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Multi-skilled processor

Phuong Nguyen

Phuong Nguyen – Feeling at home with Sealord in Nelson

Phuong Nguyen is a multi-skilled processor in the Coated Factory. When she first started in Sealord’s Wetfish Factory about 20 years ago, she could only say ‘Thank you’ and ‘Hello’ in English. Today, she is grateful to Sealord for giving her the chance to work, which has led to many other opportunities, including buying her own home.

Phuong first travelled to New Zealand from Vietnam in December 2001 for a holiday to visit her friend from her home town of My Tho, a ‘beautiful place a bit like Nelson’. Back in Vietnam, she used to play badminton and loved to swim. Her family owned a small factory employing about 30 people, making and selling lollies, and she worked in the shop. Phuong arrived in Nelson on her own and planned to stay six months but quickly realised it would be a wonderful place to live because the people were very friendly.

Her friend sponsored her to stay and she got a job at Sealord during hoki season. Phuong was amazed when she saw the size of the factory and how clean and tidy it was.

‘Everyone was very happy, I was very happy, and the supervisor showed me what to do and I just followed,’ says Phuong. ‘They always helped me if I needed it. That’s still how I feel even now!’

Phuong’s first job involved cutting the head bone off the fish but then she learnt how to remove the fat line. She worked on the afternoon shift and her friend worked on the day shift.

‘At smoko I was the only Vietnamese person so couldn’t really talk to anyone, but the Kiwis always tried to involve me in what they were saying, which was really good.’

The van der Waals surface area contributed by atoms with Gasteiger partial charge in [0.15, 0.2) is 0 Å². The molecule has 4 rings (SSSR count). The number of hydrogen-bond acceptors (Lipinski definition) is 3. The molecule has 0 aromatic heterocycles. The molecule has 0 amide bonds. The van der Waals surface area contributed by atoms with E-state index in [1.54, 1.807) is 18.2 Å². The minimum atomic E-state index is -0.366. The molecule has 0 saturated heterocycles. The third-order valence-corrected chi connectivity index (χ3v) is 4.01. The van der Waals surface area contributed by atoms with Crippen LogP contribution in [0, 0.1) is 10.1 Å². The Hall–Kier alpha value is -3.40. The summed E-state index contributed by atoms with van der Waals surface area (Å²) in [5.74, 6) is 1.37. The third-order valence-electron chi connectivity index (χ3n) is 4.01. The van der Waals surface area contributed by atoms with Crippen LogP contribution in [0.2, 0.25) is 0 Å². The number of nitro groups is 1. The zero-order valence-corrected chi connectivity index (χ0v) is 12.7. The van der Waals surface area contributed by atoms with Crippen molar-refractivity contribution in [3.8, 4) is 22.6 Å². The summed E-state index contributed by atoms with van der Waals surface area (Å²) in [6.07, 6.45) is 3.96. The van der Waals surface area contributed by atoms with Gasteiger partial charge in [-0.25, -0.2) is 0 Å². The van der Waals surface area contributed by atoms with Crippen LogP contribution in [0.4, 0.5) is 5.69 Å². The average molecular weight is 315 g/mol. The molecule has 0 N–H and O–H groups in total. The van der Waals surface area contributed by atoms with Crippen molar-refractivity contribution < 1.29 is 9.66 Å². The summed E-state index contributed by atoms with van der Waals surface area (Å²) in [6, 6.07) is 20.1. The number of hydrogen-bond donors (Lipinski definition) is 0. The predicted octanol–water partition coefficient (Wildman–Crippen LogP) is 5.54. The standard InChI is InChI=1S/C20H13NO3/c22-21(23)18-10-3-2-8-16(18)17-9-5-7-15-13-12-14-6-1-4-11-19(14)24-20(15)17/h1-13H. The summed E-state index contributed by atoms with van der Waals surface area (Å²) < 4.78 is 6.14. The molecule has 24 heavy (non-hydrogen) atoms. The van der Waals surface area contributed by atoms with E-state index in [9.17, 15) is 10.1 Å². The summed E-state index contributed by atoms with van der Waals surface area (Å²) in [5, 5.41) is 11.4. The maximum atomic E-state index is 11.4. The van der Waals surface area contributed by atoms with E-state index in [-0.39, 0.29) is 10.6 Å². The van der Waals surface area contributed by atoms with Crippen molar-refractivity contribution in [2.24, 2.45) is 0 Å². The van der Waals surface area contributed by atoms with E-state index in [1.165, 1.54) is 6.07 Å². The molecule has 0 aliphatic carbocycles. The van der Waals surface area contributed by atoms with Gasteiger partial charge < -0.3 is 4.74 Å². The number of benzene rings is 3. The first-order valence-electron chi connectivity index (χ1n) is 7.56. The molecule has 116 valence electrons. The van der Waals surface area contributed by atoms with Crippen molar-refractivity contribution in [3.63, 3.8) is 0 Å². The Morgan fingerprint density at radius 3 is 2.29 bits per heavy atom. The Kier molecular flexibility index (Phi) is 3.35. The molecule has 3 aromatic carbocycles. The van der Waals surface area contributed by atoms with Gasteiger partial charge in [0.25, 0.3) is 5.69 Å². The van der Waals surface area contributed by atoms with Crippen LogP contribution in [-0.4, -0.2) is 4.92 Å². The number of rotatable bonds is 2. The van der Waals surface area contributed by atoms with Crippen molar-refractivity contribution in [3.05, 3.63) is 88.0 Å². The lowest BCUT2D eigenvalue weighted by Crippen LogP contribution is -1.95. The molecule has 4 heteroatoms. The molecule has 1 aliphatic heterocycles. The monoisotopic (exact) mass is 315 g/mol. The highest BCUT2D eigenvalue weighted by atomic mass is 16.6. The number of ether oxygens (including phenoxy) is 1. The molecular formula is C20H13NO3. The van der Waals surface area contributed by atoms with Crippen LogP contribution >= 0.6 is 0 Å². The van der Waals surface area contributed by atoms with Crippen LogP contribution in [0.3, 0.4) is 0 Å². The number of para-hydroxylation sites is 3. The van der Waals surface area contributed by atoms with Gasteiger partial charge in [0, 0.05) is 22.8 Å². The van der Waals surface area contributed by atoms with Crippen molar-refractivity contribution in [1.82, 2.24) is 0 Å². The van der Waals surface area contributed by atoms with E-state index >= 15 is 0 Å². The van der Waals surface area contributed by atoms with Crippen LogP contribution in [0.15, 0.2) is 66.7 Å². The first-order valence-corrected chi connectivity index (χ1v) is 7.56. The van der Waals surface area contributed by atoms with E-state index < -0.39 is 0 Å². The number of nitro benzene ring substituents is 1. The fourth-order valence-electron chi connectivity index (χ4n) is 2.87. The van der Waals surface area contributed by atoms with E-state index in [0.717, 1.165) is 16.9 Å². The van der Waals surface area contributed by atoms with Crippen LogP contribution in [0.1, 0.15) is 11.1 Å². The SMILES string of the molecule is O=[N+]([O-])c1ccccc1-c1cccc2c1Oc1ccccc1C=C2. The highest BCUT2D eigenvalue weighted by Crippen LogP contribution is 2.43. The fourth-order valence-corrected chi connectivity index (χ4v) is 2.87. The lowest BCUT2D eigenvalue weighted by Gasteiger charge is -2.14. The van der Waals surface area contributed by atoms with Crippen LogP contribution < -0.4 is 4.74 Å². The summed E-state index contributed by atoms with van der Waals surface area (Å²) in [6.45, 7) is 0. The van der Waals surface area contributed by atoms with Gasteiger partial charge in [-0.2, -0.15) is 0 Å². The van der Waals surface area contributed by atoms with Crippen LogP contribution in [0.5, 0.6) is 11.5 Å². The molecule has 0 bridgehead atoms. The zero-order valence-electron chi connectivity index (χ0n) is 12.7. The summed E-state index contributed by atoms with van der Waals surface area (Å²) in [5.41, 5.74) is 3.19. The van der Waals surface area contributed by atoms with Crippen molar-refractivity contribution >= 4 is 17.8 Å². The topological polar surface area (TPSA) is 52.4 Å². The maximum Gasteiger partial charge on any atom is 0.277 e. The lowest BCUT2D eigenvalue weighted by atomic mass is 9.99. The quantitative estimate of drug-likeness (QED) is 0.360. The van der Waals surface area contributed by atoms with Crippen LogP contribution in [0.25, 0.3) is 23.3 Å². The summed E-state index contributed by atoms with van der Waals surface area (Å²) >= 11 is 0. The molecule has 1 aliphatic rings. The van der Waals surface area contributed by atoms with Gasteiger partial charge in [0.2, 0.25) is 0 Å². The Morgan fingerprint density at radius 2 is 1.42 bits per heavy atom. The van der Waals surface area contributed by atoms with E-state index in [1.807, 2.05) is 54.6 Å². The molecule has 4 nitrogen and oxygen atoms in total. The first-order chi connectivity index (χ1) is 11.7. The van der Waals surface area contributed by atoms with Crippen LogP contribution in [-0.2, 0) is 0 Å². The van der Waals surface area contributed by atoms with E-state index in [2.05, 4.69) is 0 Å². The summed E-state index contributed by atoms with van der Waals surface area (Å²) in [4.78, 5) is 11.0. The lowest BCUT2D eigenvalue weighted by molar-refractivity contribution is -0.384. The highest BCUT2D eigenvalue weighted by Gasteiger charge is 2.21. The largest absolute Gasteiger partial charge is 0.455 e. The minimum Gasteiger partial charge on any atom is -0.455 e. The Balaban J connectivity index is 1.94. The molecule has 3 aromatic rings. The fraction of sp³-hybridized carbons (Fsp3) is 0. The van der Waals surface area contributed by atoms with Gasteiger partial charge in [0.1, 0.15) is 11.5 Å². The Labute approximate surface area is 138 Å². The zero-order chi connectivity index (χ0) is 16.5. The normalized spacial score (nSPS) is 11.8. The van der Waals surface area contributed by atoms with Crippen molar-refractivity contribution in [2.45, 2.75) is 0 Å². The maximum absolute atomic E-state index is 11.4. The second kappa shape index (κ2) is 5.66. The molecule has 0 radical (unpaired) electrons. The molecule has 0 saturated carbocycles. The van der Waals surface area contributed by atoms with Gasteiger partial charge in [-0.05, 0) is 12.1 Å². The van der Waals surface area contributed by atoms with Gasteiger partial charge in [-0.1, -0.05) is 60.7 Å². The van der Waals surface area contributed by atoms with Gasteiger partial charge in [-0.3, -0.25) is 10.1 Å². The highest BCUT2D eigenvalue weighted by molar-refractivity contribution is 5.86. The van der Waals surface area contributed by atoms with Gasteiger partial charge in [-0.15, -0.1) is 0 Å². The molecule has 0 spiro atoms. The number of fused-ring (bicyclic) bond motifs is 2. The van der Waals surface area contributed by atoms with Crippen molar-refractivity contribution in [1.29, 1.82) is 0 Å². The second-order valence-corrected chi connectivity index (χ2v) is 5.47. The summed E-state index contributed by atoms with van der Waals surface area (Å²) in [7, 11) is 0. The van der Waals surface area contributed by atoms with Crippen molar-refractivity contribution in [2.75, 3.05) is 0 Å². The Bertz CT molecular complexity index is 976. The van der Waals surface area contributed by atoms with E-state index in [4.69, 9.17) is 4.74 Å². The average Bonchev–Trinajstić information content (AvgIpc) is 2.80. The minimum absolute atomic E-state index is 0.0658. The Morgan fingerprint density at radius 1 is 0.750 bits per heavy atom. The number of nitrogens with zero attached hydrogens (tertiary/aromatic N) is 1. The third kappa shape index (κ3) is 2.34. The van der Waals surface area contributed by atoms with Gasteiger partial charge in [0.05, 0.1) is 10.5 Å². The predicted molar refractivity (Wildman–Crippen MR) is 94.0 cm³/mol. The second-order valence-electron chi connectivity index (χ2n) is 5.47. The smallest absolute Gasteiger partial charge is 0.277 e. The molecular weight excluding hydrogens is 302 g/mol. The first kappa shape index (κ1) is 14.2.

Each day, Phuong tried to learn more English. She’d write words on her hand and then at the end of each shift go home and look them up in the dictionary. Today, she is still teaching herself, but she says it’s much easier now with her phone to translate. 

For two years after that first hoki season, Phuong worked on a tomato job, then got a job back with Sealord, in the Coated Factory. Her new role involved cutting fish on the kirimi line. There was one other person from Vietnam working the same shift as Phuong, although they were on different lines. After a while, she moved to mussel opening, where she was able to work with other Vietnamese-speaking people.

Phuong says she’s been so lucky to work at Sealord and her family are happy too. Early on, when they expressed concern about her living in New Zealand without speaking English, she said ‘Mum, don’t worry, Sealord are very, very good to me. They give me a job and they’re very, very friendly to me!’ and then they didn’t worry any more.

She has worked in the Coated Factory for the last eight years. ‘I love what I do, packing the boxes of product. It’s very, very good, I’m happy for that! I work on the afternoon shift with other Vietnamese people and my supervisor is very lovely. She understands me very well and is always very, very helpful.’

At the start of the four-week COVID lockdown Phuong felt scared about coming to work but says everything was put in place for employees to feel very safe. ‘Sealord looked out for us all, with temperature checks, screens, masks, hand sanitiser and even meals while we were at work.’

Phuong says she feels supported and safe and the people she works with feel like her family here. Her English has improved so that, when people ask about life in Vietnam, she can tell them.

Before COVID, Phuong returned to Vietnam most years, but she’s hoping her mum will be able to visit her again soon. Her niece also came to live with her for two years while she studied at Garin College and her work at Sealord meant she could help to support her.

‘I’m hoping that one day my mum will make it here to visit me, especially now that just after lockdown I bought my own first little house. I went to the bank for a loan and when they found out I work at Sealord, they very quickly approved my application, within a minute! I feel so happy now when I get home to know it’s my own place. I feel so proud, just like I am to have my job here.’

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